And I’ve always tried to encourage my kids to be independent.  I want them to have all kinds of independence, (financial, emotional, mental) but of course, I also want them to know that I’m there for them…if they need me, or if they want my opinion.

I figure, they’ll ask me if they want to know what I think.

Which doesn’t mean that we don’t talk about what they’re doing, or how they plan to do it…it just means that I try to keep my mouth shut when it comes to telling them what to do, or how to do it.

For me, it’s about participating in a conversation with my kids, without owning it.

It’s about listening and asking questions, without trying to fix it. (OH so much harder than it sounds.)

It’s about waiting for those wonderful few words…”so what do you think mom?” before feeling compelled to tell them what I think…before they ask.

It’s a fine line for many of us parents.

We want to parent (as in the verb – to parent, which for many implies actively telling your kids what to do!).

AND…we want to help.  Because we think we always know what’s best for them.

But we don’t.


And, I’m sure I’ve failed miserably…many a time.

I can only imagine how often Ally and AJ have regretted bringing up a topic because I blurted out some unsolicited piece of advice or direction, and they’ve felt like running out of the house screaming “Mom…Stop talking…I DIDN’T ASK FOR YOUR OPINION!”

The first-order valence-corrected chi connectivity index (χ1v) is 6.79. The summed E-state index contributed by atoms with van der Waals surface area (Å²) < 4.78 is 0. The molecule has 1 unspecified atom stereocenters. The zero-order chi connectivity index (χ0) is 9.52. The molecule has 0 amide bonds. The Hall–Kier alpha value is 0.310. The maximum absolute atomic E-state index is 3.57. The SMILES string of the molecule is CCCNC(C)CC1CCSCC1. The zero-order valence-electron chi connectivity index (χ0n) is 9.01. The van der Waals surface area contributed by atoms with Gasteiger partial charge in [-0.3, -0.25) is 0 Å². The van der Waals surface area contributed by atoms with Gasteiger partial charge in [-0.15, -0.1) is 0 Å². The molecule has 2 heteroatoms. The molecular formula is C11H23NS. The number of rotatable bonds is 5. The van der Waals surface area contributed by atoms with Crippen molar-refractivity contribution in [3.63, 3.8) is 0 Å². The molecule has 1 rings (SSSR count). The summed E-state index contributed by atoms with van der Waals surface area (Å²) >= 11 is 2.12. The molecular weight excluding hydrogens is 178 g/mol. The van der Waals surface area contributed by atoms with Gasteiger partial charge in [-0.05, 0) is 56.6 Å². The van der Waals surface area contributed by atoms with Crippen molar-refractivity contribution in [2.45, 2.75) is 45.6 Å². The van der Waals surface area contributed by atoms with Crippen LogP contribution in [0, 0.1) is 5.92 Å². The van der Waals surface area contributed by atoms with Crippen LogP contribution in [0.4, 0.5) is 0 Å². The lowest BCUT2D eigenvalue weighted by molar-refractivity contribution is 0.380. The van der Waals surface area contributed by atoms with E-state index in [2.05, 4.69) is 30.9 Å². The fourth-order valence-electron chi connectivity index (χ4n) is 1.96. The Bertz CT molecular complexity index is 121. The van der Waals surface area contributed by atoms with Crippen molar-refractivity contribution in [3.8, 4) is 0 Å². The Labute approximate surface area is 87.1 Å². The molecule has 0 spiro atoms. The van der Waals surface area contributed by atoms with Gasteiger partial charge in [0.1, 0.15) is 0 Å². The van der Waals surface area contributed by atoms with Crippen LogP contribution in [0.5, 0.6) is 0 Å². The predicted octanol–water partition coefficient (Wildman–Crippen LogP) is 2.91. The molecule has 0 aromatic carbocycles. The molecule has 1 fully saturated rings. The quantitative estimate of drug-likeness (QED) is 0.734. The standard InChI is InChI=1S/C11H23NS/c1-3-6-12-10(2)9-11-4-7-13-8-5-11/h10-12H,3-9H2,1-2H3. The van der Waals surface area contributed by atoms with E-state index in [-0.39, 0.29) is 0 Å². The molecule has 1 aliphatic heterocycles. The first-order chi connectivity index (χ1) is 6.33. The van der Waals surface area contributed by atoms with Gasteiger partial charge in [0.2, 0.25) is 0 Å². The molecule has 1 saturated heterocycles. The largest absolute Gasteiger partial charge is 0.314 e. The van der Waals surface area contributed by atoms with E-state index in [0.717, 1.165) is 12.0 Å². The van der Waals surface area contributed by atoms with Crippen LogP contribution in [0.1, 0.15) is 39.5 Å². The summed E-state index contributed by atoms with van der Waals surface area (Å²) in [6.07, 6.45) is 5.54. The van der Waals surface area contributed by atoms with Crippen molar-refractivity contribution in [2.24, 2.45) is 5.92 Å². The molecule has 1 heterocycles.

But they’re really nice to me, so if they’ve ever felt that way, they’ve never actually done it.


For the last couple of years I think I’ve gotten a lot better at waiting.  And I think it’s because I’ve learned that one of the most amazing feelings in the world is when one of my kids does ask for my advice.


It’s total validation.

It’s like they’re saying “I trust your opinion” mom, or “I’d really like to know what you think” mom.

And when it happens, it warms every ounce of my being.

So even though it doesn’t happen all that often (which I take to mean that they’re working through stuff on their own – and becoming more and more independent!)…

It’s really cool when they want to know what I think.

Being an “older child” here, I guess I would say only if it’s been asked for.  There are times when I want my parent’s advice, times when I don’t want it, and times when they give it and I just ignore it.